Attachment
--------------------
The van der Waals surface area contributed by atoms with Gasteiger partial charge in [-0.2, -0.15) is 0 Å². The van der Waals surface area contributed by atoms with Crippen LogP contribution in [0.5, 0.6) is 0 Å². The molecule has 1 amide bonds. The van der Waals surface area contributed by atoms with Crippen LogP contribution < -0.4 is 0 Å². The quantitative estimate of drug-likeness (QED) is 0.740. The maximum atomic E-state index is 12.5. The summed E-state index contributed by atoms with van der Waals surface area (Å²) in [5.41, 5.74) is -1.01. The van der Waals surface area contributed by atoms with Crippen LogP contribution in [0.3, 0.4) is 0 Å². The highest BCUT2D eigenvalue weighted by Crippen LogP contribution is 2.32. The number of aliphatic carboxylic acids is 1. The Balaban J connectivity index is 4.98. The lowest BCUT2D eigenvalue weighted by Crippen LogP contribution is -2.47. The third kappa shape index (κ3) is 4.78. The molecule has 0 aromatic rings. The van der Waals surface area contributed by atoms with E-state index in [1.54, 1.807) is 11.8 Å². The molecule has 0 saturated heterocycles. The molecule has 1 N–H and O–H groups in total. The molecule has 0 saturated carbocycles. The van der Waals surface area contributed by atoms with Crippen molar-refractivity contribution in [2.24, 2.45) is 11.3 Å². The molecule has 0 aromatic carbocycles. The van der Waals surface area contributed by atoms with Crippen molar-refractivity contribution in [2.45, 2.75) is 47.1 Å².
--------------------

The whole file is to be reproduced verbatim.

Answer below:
The van der Waals surface area contributed by atoms with Gasteiger partial charge in [-0.2, -0.15) is 0 Å². The van der Waals surface area contributed by atoms with Crippen LogP contribution in [0.5, 0.6) is 0 Å². The molecule has 1 amide bonds. The van der Waals surface area contributed by atoms with Crippen LogP contribution < -0.4 is 0 Å². The quantitative estimate of drug-likeness (QED) is 0.740. The maximum atomic E-state index is 12.5. The summed E-state index contributed by atoms with van der Waals surface area (Å²) in [5.41, 5.74) is -1.01. The van der Waals surface area contributed by atoms with Crippen LogP contribution in [0.3, 0.4) is 0 Å². The highest BCUT2D eigenvalue weighted by Crippen LogP contribution is 2.32. The number of aliphatic carboxylic acids is 1. The Balaban J connectivity index is 4.98. The lowest BCUT2D eigenvalue weighted by Crippen LogP contribution is -2.47. The third kappa shape index (κ3) is 4.78. The molecule has 0 aromatic rings. The van der Waals surface area contributed by atoms with E-state index in [1.54, 1.807) is 11.8 Å². The molecule has 0 saturated heterocycles. The molecule has 1 N–H and O–H groups in total. The molecule has 0 saturated carbocycles. The van der Waals surface area contributed by atoms with Crippen molar-refractivity contribution in [2.24, 2.45) is 11.3 Å². The molecule has 0 aromatic carbocycles. The van der Waals surface area contributed by atoms with Crippen molar-refractivity contribution in [2.45, 2.75) is 47.1 Å².